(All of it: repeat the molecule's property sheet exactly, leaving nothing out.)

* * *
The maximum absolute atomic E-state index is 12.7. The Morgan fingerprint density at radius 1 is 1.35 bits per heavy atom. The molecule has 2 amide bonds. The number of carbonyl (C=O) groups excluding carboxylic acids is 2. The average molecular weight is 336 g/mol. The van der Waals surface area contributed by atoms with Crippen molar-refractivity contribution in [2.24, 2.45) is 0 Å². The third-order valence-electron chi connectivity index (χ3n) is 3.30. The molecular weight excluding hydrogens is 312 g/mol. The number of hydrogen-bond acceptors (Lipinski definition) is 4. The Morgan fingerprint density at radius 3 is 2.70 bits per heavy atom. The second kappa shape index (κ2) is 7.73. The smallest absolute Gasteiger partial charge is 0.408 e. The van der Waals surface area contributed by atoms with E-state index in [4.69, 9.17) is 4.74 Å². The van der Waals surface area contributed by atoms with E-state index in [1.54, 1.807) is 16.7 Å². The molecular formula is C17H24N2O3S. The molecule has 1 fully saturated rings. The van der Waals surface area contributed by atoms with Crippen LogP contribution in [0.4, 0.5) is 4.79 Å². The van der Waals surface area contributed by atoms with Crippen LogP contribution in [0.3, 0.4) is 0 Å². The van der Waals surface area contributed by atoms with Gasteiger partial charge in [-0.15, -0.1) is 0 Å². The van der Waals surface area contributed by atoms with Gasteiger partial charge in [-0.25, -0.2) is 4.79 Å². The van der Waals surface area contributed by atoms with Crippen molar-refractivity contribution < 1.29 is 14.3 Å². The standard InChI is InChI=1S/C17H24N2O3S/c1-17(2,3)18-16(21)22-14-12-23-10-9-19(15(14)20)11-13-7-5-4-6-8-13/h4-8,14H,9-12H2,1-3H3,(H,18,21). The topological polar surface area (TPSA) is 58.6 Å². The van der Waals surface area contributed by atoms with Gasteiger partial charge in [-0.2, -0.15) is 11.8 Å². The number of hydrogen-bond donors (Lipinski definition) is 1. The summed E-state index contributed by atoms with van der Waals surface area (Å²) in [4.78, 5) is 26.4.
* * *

The maximum absolute atomic E-state index is 12.7. The Morgan fingerprint density at radius 1 is 1.35 bits per heavy atom. The molecule has 2 amide bonds. The number of carbonyl (C=O) groups excluding carboxylic acids is 2. The average molecular weight is 336 g/mol. The van der Waals surface area contributed by atoms with Crippen molar-refractivity contribution in [2.24, 2.45) is 0 Å². The third-order valence-electron chi connectivity index (χ3n) is 3.30. The molecular weight excluding hydrogens is 312 g/mol. The number of hydrogen-bond acceptors (Lipinski definition) is 4. The Morgan fingerprint density at radius 3 is 2.70 bits per heavy atom. The second kappa shape index (κ2) is 7.73. The smallest absolute Gasteiger partial charge is 0.408 e. The van der Waals surface area contributed by atoms with E-state index in [4.69, 9.17) is 4.74 Å². The van der Waals surface area contributed by atoms with E-state index in [1.54, 1.807) is 16.7 Å². The molecular formula is C17H24N2O3S. The molecule has 1 fully saturated rings. The van der Waals surface area contributed by atoms with Crippen LogP contribution in [0.4, 0.5) is 4.79 Å². The van der Waals surface area contributed by atoms with Crippen LogP contribution in [0.3, 0.4) is 0 Å². The van der Waals surface area contributed by atoms with Gasteiger partial charge in [-0.15, -0.1) is 0 Å². The van der Waals surface area contributed by atoms with Gasteiger partial charge in [-0.25, -0.2) is 4.79 Å². The van der Waals surface area contributed by atoms with Crippen molar-refractivity contribution < 1.29 is 14.3 Å². The standard InChI is InChI=1S/C17H24N2O3S/c1-17(2,3)18-16(21)22-14-12-23-10-9-19(15(14)20)11-13-7-5-4-6-8-13/h4-8,14H,9-12H2,1-3H3,(H,18,21). The topological polar surface area (TPSA) is 58.6 Å². The van der Waals surface area contributed by atoms with Gasteiger partial charge in [-0.2, -0.15) is 11.8 Å². The number of hydrogen-bond donors (Lipinski definition) is 1. The summed E-state index contributed by atoms with van der Waals surface area (Å²) in [4.78, 5) is 26.4.